Monday, July 13 2020


Seniors prove age is just a number

Update: October, 02/2018 - 08:00
Huỳnh Văn Bé at his salt production company in the southern Đồng Tháp Province. — Photo
Viet Nam News

HÀ NỘI — Some seniors in Việt Nam are proving age is just a number and continue to work well into their twilight years.

Although past the working age, they chose to continue employment and are contributing to the country in different fields, especially business. 

One example is Huỳnh Văn Bé, 68, from Đồng Tháp Province in the Cửu Long (Mekong) Delta. Owner of a salt production company, he has been recognised as one of the best elderly businessmen nationwide this year.

It is not always butterflies and rainbows for Bé. Born into a poor working class family, he had no proper education and worked as a farmer from a very young age.

In 1998, he borrowed VNĐ100 million (US$4,300) from the bank to raise quail, but they all died from disease. Forced to sell their house and land to pay debts, Bé and his wife became one of the poorest households in his hometown.

Two years later, he got the chance to learn salt drying skills from a friend in the southern province of Tây Ninh, who lent him tools and money to lay the foundation for his salt company. Between 2012 and 2017, the company produced and sold a total of 4,000 tonnes of salt, generating VNĐ160 billion ($6.86 million) in revenue.

Not only did Bé encourage senior residents over 50 years in good health conditions to apply for jobs at his company, he also took in jobless youngsters whom others wouldn’t employ, like people with drinking problems and bad backgrounds.

His company is currently employing 50 locals, who are paid VNĐ4-5 ($171-214) per month and provided with annual health and accident insurance coverage.

Huỳnh Văn Bé hands a gift bag to a disadvantaged woman in hometown in Đồng Tháp Province. — Photo

As an philanthropist, Bé established a fund to support 200 disadvantaged elderly people in his hometown, providing them with either necessities worth VNĐ200,000 ($8.6) per person per month, or cash.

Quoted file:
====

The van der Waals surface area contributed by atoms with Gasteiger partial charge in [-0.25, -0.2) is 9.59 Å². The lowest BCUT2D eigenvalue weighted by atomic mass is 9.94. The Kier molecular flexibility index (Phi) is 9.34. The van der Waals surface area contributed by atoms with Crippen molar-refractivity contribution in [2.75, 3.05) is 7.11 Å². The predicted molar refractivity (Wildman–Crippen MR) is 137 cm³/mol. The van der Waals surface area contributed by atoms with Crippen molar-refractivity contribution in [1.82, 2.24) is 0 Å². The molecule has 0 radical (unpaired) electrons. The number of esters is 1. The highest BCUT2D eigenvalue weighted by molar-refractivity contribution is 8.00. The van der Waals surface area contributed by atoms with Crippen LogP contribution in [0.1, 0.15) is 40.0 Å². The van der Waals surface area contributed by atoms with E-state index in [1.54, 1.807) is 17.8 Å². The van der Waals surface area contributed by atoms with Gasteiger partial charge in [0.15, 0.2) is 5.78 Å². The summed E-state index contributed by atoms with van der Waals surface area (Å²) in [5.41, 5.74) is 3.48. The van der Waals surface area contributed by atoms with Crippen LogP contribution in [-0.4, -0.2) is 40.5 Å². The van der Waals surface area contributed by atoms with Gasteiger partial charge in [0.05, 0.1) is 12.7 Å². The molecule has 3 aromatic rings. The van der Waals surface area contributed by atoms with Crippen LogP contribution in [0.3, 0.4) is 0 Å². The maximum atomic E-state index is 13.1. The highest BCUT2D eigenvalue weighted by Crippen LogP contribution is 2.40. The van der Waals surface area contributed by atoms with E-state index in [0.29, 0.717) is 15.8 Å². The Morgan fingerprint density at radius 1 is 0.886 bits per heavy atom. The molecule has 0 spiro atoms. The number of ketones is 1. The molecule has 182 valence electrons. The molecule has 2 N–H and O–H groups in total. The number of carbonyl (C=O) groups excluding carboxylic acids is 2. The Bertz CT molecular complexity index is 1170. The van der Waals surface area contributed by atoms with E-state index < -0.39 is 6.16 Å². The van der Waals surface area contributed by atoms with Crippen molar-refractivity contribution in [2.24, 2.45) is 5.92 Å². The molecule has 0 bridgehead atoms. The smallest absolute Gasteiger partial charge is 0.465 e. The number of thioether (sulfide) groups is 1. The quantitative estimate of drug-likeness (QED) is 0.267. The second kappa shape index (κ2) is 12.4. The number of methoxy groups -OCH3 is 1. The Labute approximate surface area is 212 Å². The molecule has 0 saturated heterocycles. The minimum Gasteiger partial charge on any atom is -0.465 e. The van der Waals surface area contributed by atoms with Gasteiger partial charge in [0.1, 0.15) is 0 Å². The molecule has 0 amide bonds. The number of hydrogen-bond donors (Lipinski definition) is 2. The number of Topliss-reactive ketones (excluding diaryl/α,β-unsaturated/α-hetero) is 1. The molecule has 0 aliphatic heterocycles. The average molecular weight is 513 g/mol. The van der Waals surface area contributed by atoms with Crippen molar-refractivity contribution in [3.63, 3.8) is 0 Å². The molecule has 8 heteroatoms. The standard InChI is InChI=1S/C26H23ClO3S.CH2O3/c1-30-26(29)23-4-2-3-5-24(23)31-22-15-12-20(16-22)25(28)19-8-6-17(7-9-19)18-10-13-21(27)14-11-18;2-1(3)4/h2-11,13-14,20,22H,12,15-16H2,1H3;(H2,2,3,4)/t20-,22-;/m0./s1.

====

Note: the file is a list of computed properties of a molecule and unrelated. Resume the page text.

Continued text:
Speaking about this charity effort, Bé said: “I understand how it feels to have nothing, to be broke, because I have been there.

“I hope I will get richer so that I can help more disadvantaged people. I want to spend about VNĐ500 million ($21,400) per year on charity,” he told Dân Việt online newspaper.

Another example of hardworking elderly people is Nguyễn Thị Thuý, 75, based in Bắc Ninh Province in the Red River Delta. She owns a textile company that generates more than VNĐ10 billion ($429,000) revenue annually.

Thúy only started the company after she had retired from her job of 27 years as a high school teacher. With zero experience in business and little financial knowledge, she pledged her house as collateral to borrow money from the bank, learned the textile manufacturing skills, and established a small textile co-operative with 20 workers.

The business grew, and now she has 100 workers full-time in a 100sq.m factory. Not only retaining a stable number of domestic clients, Thúy also exports her textile products to some countries in Eastern Europe such as Russia, Poland, and Turkey.

With 90 per cent of her workers women and 30 of them are people with disabilities, Thúy has been paying great attention to providing them with a safe and secure working environment. Her employees are paid at least VNĐ6 million ($257) per person per month and provided with social insurance coverage.

Speaking about her experience running the business, Thúy said: “For me the happiest thing in life is to be able to work, to contribute to society, and to do good things for my family despite my old age.

“I feel happy and healthy. I cherish my life.” — VNS


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